While many U.S. states are easing lockdowns, remote, secluded spots are sticking to their guns and staying shut down
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By Ellen Wulfhorst
NEW YORK, May 1 (Thomson Reuters Foundation) - Tucked up against the Canadian border in northwest Montana, the Blackfeet Reservation shut itself off in March as first word of the novel coronavirus spread, prohibiting visitors and implementing curfews.
And while Montana, like half the U.S. states, is gradually reopening businesses, the Blackfeet's tribal council toughened their protective measures this week, expanding curfew hours and extending the stay-at-home order through May.
"Even though the state is going to start opening up, the tribe said no, we're not taking any chances," said Renee Bear Medicine, who works at the Museum of the Plains Indians in Browning, the reservation's headquarters.
The Blackfeet Reservation is one of many remote locations across the country - from indigenous tribes to small towns in rural areas - that have used their geography and isolation as weapons against the coronavirus pandemic.
From Maine to Montana, tiny locales off the beaten track have closed off traffic and restricted entry to visitors. And while some states are easing their lockdowns, these secluded spots are sticking to their guns.
For the Blackfeet, the stringent measures have meant zero coronavirus cases among the 8,000 members who live on the reservation, just east of Glacier National Park, said James McNeely, the tribal spokesman.
"We just took quick action. It's saved us," McNeely told the Thomson Reuters Foundation. "We do not want people coming from the outside bringing the virus in."
Health experts say the coronavirus could spread rapidly among tribes who have little immunity to diseases common in the general population and already weak immune systems, with high incidences of diabetes and heart disease.
"The council has the authority to keep the reservation closed," McNeely said.
That sovereignty usually means tribes in America being left on their own to grapple with social issues like crime and poverty, Bear Medicine said.
"This time it was the best thing that could have ever happened to our nation," she said.
The governor of North Carolina said he hoped the state could start easing restrictions next week by reopening some businesses and parks and allowing gatherings limited to no more than 10 people.
But in rural, coastal Dare County, which comprises the popular Outer Banks vacation communities, entry during the pandemic has required a permit proving full-time residency.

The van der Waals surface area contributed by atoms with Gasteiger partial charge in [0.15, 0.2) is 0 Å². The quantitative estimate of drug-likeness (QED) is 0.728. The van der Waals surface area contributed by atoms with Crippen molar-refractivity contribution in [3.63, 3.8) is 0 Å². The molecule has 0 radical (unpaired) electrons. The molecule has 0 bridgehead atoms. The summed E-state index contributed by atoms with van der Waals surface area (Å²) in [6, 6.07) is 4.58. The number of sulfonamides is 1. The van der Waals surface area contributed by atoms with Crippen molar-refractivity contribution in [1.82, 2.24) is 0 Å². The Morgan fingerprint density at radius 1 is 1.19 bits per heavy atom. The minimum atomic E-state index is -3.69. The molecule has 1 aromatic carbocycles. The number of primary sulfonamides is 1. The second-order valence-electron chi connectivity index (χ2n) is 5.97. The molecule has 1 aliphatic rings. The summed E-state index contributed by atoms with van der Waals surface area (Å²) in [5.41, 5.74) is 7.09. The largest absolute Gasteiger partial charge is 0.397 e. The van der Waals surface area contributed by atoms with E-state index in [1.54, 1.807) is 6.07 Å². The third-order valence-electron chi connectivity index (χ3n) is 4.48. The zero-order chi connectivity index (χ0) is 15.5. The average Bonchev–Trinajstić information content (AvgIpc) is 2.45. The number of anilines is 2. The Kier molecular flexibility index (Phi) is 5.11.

The county said it would allow non-resident property owners in on a limited basis from next week.
Dare County has had at least 11 confirmed coronavirus cases and one death, while North Carolina has had more than 10,500 cases and more than 350 deaths.
"We don't have any timeline for allowing visitors back at this point," said Dorothy Hester, Dare County's public information officer.
Officials and leaders said a dearth of medical facilities was key to such decisions in Dare County, the Blackfeet Reservation and in Montana's tiny Cooke City, near Yellowstone National Park, that has been largely shut off since the outbreak began.
"They're 50 miles from a clinic and 100 miles from a hospital. That was the reason that we wanted to go stricter," said Laurel Desnick, health officer for Montana's Park County, which includes Cooke City.
"They just felt like they were sitting ducks."
With roads snowed in or closed from neighboring Yellowstone, access to Cooke City essentially requires a snowmobile, said Meranda Smock, manager of the High Country Motel.
"It's difficult. You have to really want to be here," she said. She estimated the motel has lost "several thousand dollars" in bookings and worries about the summer, typically high tourist season.
With one clinic and one nurse practitioner, the island of North Haven, Maine, which has fewer than 400 residents, decided in mid-March to eliminate all but essential visitors.
"If you reside in places with better access to medical care than North Haven can provide you should refrain from traveling to the island," the town's governing Select Board said in a resolution.
Craig Falcon, a cultural education expert on the Blackfeet reservation, said tribal history played a part in its decisions to close early and remain shut.
In 1837, smallpox ravaged the Great Plains Indians, including the Blackfeet.
"We know the dangers of not taking a pandemic seriously," Falcon said. "A virus like this today could really wipe us out."
(Reporting by Ellen Wulfhorst, Editing by Zoe Tabary. Please credit the Thomson Reuters Foundation, the charitable arm of Thomson Reuters, that covers the lives of people around the world who struggle to live freely or fairly. Visit http://news.trust.org)
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